My first teacher did not spend as much time on exercises as he did on solos. But the solos he selected always had “something” which would require learning a skill which I may not have had earlier. I am going to suggest 3 solos for you to check out; I am sure you and your audiences will like them and I believe there are new musical/technical skills to learn in all three of them.
I. March of the Dwarfs by Edward Grieg, Op. 54, No. 3, Arranged by Anthony Galla-Rini This piece has been out of print for several years, but copies can be found. If you cannot find one, let me know and I can help. Donald Balestrieri of Music Graphics Press has promised he will print copies of the pieces we may have trouble finding. Email him at: email@example.com or write him at: 3409 Dickens Street, San Diego, CA 92106 In the meantime, I give you this copy.
I first heard this being performed by Galla-Rini on one of his many solo concerts performed for many years all around the USA. There are many things to learn in this piece! First of all, the key signature is for d minor until it changes to D Major in the middle of the second page. It is also written in full chord notation with chord symbols, so it gives players an opportunity to see exactly what notes are being played when one chord button is pressed. The direction of the bellows is very important and one should pencil them in so they will always be the same. We have wonderful dynamics also. The original title for this piece is Marche Grotesque and this is exactly that; the minor section is simply a march, but when it changes to the Major key, we have a totally different feel. It is cantabile until the D.C. poi Fine takes us back to the very beginning march.
There can be a bit of freedom in the cantabile section, but you really should stay in time when you play the Right Hand runs. Grace notes are played quickly, but beautifully, before the beat. The switches are indicated by the old F and S in a box, meaning the bassoon reed can be included when the F is shown, but you should not leave the low reed in when the S is shown. Again, you have choices. This is an absolutely wonderful piece of music and, with proper preparation, accordionists can really do justice to the original. Try it; I know you will like it. Besides that, there are so many wonderful musical things to learn about, maybe for the first time.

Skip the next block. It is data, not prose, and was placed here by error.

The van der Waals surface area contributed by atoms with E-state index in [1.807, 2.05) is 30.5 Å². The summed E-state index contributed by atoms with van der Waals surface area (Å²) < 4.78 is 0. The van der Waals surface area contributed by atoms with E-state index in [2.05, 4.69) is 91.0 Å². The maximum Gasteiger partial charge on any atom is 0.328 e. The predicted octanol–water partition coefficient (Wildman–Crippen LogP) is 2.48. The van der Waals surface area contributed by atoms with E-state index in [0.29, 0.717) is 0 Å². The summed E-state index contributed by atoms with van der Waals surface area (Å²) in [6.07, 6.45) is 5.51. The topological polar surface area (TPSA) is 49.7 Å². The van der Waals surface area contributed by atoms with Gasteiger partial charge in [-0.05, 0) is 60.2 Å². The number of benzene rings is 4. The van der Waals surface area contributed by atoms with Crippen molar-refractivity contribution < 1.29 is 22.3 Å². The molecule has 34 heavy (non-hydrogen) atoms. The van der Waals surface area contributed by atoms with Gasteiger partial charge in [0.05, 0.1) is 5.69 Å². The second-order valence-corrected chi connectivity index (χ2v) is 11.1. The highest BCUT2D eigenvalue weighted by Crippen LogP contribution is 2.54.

II. At Sea In A Storm by John Gart originally written for accordion. It is in a collection of solos by Gart and should be available from Ernest Deffner Music at www/ermestdeffner.com
So many of us know and use the works (Scherzo; Vivo) by John Gart that many of his other wonderful solos are overlooked. They should not be lost; some of them are very interesting!
At Sea In A Storm is one of those often overlooked pieces, but it is such a wonderful piece and is one which makes us use our imagination when we show our listeners what a big storm at sea sounds like; awesome attention to dynamics is required and it is through those that we inspire our listeners! I am including the complete solo here, but if you use it in competitions, etc., you will need to find an original.